Summit and Lionsgate Home Entertainment bring 'Mechanic: Ressurection' to Blu-ray as a two-disc combo pack with a flyer for an UltraViolet Digital Copy. The Region A locked, BD50 disc is joined by a DVD-9 copy of the movie inside a blue, eco-cutout case with a shiny slipcover. After several skippable trailers, viewers are taken to a menu screen with full-motion clips and music.
Bishop is raised from the dead thanks to an exemplary, highly-detailed AVC-encoded transfer, offering several demo-worthy moments that should wow viewers.
The best and most impressive scenes are those taking place at Mae's beach house in Thailand, although the other Asian and Australia locations look just as good. The ocean water is bright blue while the tops of every ripple and wave are distinct, and viewers can plainly make out every grain of sand shimmering in the sun. The edges of palm branches, the points of the dried palm-leaf roofs of houses and the dry, aged wood grain is consistently razor-sharp. The faces of the cast and extras appear natural and appropriate to the climate with excellent complexions, revealing every blemish, negligible scar and wrinkle. When the action suddenly moves to Europe, on the other hand, the scenery is not quite as defined, most notably when our hero assassin chases an arms dealer in an underground bunker in Bulgaria.
Shot on a pair of Red camera systems, the rest of the 1080p picture comes with outstanding contrast and clean, crisp whites. The photography of Daniel Gottschalk displays a gorgeous and varied array of colors throughout. Showing animated, luxurious primaries and accurate, warm secondary hues, those sequences mentioned above are simply marvelous to gawk at — and I'm not just referring to Jessica Alba in a two-piece. Unfortunately, the cinematography makes a sudden left turn when landing in Bulgaria where things become dour, gray and gloomy, but that appears intentional on the part of the filmmakers. Thankfully, black levels remain consistent and inky rich without sacrificing any of the finer details in the shadows, providing the 2.40:1 image with an attractive cinematic quality.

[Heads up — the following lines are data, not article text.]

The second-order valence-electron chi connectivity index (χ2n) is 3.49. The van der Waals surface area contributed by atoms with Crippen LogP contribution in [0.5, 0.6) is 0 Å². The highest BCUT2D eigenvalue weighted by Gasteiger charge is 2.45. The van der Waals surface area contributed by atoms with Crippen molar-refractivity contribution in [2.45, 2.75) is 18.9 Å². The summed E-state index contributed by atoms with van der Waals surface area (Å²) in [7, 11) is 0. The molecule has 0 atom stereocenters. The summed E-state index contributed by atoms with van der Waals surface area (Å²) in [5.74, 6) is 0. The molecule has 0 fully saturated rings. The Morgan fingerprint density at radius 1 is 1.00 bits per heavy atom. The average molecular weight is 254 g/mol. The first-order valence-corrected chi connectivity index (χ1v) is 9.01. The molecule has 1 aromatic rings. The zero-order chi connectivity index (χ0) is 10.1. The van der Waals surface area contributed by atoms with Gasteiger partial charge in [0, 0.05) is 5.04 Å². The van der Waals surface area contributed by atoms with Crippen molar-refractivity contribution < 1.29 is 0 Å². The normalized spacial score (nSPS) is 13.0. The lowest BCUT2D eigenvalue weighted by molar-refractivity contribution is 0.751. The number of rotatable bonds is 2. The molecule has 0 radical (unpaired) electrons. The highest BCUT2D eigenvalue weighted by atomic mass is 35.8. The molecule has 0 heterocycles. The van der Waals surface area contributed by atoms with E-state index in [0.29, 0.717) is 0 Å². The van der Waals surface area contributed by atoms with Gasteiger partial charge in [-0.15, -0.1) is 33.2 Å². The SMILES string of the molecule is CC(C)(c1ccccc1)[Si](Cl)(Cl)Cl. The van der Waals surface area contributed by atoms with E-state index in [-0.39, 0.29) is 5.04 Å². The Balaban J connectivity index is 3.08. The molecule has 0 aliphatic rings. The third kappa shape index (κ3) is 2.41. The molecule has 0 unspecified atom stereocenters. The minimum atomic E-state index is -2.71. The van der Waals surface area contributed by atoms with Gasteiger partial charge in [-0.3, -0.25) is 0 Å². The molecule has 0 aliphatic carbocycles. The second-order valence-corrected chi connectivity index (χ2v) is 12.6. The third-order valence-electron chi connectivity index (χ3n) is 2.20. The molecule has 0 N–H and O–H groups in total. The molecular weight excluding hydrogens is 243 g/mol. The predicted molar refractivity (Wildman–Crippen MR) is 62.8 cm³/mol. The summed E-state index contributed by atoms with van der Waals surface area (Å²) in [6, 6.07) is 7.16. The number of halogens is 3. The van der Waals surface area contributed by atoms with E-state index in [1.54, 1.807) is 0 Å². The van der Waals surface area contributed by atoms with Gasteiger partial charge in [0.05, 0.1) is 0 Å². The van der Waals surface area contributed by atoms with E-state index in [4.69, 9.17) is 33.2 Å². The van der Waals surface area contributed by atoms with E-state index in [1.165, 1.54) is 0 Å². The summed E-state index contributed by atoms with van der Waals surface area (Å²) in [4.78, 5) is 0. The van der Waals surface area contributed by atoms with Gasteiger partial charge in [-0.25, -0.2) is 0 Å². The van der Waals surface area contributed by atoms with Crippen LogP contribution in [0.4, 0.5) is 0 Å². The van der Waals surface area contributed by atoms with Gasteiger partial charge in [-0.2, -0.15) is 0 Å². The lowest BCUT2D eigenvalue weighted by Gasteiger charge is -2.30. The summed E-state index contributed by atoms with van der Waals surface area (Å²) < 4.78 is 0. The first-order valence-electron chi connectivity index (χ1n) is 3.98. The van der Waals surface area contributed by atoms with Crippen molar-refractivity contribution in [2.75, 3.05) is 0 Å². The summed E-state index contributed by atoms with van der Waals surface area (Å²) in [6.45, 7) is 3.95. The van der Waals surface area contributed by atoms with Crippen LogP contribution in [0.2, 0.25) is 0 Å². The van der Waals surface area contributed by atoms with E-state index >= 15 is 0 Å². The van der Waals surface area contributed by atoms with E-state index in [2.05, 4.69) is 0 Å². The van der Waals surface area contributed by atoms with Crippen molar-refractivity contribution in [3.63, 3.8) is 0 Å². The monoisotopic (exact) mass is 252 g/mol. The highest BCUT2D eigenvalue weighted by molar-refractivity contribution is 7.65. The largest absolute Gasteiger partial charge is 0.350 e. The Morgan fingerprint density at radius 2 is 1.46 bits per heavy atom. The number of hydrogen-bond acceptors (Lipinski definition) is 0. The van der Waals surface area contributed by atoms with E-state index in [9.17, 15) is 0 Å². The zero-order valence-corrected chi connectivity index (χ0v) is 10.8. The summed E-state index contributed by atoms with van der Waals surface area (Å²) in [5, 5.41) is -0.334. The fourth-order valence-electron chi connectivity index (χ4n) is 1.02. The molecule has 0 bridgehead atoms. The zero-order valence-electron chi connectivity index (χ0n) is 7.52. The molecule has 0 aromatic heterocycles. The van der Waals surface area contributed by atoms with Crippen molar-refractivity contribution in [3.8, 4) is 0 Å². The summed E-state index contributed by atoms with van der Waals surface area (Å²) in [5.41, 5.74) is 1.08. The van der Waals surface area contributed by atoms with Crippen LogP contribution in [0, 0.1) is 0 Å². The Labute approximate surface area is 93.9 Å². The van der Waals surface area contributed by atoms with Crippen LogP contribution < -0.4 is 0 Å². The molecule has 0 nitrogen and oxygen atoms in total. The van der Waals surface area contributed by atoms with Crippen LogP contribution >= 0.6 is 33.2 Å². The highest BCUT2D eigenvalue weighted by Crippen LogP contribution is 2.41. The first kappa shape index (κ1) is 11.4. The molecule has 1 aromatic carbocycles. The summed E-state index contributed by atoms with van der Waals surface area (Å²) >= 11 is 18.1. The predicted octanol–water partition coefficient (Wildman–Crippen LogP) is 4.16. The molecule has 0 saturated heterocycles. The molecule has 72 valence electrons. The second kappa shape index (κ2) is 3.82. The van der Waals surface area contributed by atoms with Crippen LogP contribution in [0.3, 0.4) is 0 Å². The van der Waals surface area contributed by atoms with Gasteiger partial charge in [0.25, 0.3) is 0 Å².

The sassy, ironic mechanic bursts forth unto the screen with a fantastic Dolby Atmos soundtrack that'll put viewers right in the middle of the action on various occasions.
In truth, it doesn't compare to some of the best object-based tracks we've heard in other movies, but when it does, it is highly amusing. When the action erupts, debris flies overhead and to the sides, creating some very satisfying moments of immersion. Ambient effects occasionally bleed into the ceiling speakers with discrete effectiveness and excellent directionality, particularly the scene when Bishop first meets with Crain. The sound of wind blowing and exotic birds singing are heard everywhere to create an amazing dome-like aural experience. Helicopters also pan from the back of the room, overhead and to the front and back again with stunning realism while the noise of their blades resonate all around and above when inside the cockpit.
The front soundstage is definitely the movie's most impressive aspect, delivering an incredibly expansive and broad soundscape with noteworthy channel balance. Whether it's cars or bullets, the action moves from one side to the other with fluid precision and fidelity while littered with a variety of convincing off-screen activity that bleeds into the front heights. The lossless mix remains distinct and dynamic with room-penetrating clarity, exhibiting outstanding detailing between the mids and highs even during the loudest segments. Dialogue and character interaction does not falter amid the mayhem. A powerful and often authoritative low-end delivers a palpable, resonating presence, making it a great complement to the visuals.
'Mechanic: Resurrection' is the sequel to 2011's sleeper hit with some visually interesting camerawork but is ultimately a boring, paint-by-numbers actioner. Thanks to a predictable script that never presents its anti-hero with any credible challenges or threats, the movie barely worth checking out for anyone who enjoyed the first movie. The Blu-ray arrives with a fantastic audio and video presentation with several demo-worthy moments, but the supplements package is pretty disappointing, making this another case of good disc, bad flick.
Portions of this review also appear in our coverage of Dunkirk on Blu-ray. This post features unique Vital Disc Stats, Video, and Final Thoughts sections.